Collective wisdom has it that SMEs don’t plan. If they do it’s likely to be more back-of-the-napkin stuff; or perhaps it’s all kept in the grey matter. Even then it’s unlikely that the boss will actually have told anybody and ‘created a vision’.
But large companies often don’t either. Some have large teams dedicated to planning and you’ve got to ask how accurate they’ve been at forecasting their future (think RBS losses for example). Studying for my MBA in 2004 we looked at the over-50s business, Saga, whose pre-tax profits where £48 million at the time. I was certainly surprised that they claimed not to possess a ten, five, three or even a one year plan.
Although a 15,000-word document may have not existed, a vision for their future and a strong company ethos certainly did. Backed by private equity firm Charterhouse, a MBO buyout from the founding de Haan family valued at £1.35 billion went through soon afterward.
Of course, there’s a contradiction to this. It would be easy for start-ups to fall into planning paralysis, stuck in the drawing of a plan and never actually launching into work. Some banks – even seed investors – may initiate the problem and there will be plenty of ‘experts’ who’ll ask for the Business Plan in a low and officious voice. Something is needed then, but what?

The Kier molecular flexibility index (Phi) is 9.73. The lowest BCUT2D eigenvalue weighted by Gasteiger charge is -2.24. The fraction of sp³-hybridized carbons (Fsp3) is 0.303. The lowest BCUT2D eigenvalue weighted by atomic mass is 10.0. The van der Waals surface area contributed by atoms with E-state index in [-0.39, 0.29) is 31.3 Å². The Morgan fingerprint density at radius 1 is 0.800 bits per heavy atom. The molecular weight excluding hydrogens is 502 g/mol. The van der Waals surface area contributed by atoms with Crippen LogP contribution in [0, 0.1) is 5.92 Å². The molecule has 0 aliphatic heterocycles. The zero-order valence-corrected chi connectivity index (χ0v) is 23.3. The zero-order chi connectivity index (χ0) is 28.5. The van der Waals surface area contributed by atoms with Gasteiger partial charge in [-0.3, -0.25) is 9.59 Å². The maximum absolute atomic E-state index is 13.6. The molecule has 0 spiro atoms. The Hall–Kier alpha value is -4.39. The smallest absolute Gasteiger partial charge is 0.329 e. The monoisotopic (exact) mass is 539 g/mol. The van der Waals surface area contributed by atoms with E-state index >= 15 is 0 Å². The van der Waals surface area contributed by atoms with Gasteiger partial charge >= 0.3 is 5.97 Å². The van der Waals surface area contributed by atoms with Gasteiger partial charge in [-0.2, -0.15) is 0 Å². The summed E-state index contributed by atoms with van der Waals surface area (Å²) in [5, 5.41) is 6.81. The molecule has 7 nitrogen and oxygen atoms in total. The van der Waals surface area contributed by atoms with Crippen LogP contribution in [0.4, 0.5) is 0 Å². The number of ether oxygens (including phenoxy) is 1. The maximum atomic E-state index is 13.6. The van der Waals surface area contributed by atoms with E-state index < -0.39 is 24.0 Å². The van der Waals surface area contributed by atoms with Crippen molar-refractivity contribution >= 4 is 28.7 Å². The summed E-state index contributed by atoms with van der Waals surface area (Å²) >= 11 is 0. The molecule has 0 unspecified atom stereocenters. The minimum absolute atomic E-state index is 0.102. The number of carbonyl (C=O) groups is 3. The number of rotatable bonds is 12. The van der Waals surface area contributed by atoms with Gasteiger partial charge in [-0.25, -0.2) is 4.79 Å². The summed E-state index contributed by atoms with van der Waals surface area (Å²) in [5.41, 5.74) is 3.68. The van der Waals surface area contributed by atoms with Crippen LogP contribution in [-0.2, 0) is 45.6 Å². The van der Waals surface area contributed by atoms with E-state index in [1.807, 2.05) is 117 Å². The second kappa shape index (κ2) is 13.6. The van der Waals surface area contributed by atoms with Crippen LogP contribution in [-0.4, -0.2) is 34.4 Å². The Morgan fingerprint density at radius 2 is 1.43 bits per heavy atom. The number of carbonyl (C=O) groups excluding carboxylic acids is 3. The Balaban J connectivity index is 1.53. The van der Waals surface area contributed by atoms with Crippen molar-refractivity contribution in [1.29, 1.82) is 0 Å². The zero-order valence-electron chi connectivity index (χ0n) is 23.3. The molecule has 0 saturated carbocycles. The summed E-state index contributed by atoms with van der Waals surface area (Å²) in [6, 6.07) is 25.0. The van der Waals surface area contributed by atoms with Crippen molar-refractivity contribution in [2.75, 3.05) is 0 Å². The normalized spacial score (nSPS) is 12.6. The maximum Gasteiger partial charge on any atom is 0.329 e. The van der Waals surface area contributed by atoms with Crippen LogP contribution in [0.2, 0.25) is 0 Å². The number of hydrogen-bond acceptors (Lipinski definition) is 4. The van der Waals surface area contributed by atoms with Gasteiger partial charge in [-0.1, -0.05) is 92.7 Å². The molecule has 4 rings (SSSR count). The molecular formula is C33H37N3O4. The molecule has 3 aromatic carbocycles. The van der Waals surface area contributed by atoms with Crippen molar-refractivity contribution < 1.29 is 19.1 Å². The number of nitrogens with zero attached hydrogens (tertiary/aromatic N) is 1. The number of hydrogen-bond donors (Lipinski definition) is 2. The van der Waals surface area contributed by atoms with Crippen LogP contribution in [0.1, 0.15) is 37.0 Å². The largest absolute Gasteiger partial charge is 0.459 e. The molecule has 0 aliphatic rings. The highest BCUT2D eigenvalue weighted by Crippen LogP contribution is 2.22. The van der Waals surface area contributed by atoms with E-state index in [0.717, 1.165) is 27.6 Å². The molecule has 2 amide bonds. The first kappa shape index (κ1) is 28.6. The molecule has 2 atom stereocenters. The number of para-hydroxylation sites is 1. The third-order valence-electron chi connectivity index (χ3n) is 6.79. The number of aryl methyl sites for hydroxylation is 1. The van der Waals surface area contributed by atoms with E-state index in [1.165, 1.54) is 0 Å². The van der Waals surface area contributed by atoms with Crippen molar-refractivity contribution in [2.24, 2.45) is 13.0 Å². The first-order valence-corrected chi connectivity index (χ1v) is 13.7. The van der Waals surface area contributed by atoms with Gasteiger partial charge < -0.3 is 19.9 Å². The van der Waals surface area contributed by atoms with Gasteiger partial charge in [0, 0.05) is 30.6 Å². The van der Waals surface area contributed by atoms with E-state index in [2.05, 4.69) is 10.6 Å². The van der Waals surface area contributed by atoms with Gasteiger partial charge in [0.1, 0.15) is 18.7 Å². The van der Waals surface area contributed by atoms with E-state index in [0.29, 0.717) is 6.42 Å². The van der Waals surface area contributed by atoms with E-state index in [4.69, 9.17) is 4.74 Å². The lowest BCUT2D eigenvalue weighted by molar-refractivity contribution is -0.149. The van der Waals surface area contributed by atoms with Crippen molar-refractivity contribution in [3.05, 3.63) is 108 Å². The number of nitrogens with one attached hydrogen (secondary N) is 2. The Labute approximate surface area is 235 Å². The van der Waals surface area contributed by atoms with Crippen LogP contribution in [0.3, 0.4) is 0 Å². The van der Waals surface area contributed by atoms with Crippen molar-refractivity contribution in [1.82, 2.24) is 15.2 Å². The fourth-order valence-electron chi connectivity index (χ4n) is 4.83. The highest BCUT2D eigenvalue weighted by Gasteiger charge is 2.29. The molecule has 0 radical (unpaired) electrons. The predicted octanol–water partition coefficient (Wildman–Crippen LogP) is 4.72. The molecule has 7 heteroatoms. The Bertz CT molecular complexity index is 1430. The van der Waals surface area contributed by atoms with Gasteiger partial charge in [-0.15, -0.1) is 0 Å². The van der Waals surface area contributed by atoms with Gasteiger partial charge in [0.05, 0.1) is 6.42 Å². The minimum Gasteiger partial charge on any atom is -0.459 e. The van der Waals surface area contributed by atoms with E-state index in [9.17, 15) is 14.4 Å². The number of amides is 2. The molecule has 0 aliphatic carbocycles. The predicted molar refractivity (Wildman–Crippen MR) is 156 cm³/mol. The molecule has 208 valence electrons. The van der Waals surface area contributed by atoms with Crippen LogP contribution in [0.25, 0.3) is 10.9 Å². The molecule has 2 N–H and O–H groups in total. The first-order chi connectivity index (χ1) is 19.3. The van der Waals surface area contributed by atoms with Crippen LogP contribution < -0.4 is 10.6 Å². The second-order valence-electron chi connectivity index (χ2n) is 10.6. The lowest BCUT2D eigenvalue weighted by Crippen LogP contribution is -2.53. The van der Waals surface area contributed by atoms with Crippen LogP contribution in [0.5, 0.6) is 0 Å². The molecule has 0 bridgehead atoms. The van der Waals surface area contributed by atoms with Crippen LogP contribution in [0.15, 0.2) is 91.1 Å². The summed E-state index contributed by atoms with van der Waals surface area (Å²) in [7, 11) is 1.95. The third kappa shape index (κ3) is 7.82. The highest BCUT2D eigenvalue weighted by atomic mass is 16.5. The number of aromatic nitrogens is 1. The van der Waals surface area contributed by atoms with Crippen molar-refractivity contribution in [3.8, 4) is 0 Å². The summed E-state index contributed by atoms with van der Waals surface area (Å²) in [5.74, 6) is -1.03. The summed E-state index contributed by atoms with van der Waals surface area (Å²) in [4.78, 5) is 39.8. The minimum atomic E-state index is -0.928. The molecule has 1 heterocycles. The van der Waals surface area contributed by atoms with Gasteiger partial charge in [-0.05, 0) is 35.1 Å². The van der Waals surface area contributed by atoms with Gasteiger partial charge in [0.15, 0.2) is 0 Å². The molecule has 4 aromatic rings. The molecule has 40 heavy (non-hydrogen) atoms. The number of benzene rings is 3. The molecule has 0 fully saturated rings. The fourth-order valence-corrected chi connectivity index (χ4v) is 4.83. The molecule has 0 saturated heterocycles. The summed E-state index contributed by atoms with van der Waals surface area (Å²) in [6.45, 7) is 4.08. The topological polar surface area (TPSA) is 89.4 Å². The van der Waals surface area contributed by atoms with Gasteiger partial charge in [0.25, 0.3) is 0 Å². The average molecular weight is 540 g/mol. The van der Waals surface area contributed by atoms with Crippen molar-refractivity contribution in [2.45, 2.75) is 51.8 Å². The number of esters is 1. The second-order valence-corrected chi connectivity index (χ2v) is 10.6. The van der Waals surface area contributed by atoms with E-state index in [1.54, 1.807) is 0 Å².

As ever, [His Highness] Seth Godin says it more succinctly than anyone:
…do your best to pick a direction (hopefully an unusual one, hopefully one you have resources to complete, hopefully one you can do authentically and hopefully one you enjoy) and then do it. Loudly. With patience and passion. (Loud doesn’t mean boorish. Loud means proud and joyful and with confidence.)
No flitting, no waiting for proof. Just consistent, overwhelming performance in pursuit of a vision you believe in. That’s far more important than which direction you chose in the first place…
Heading off aimlessly on your own (even with your 800 employees) is like building a skyscraper without the architect’s drawings – destined to fail. Pick that direction and tell your stakeholders, every one of them. Tune your message as clear as words allow. Repeat your ‘clear’ message often. Tell them again in a month, and again in another. Clear and often. And so on.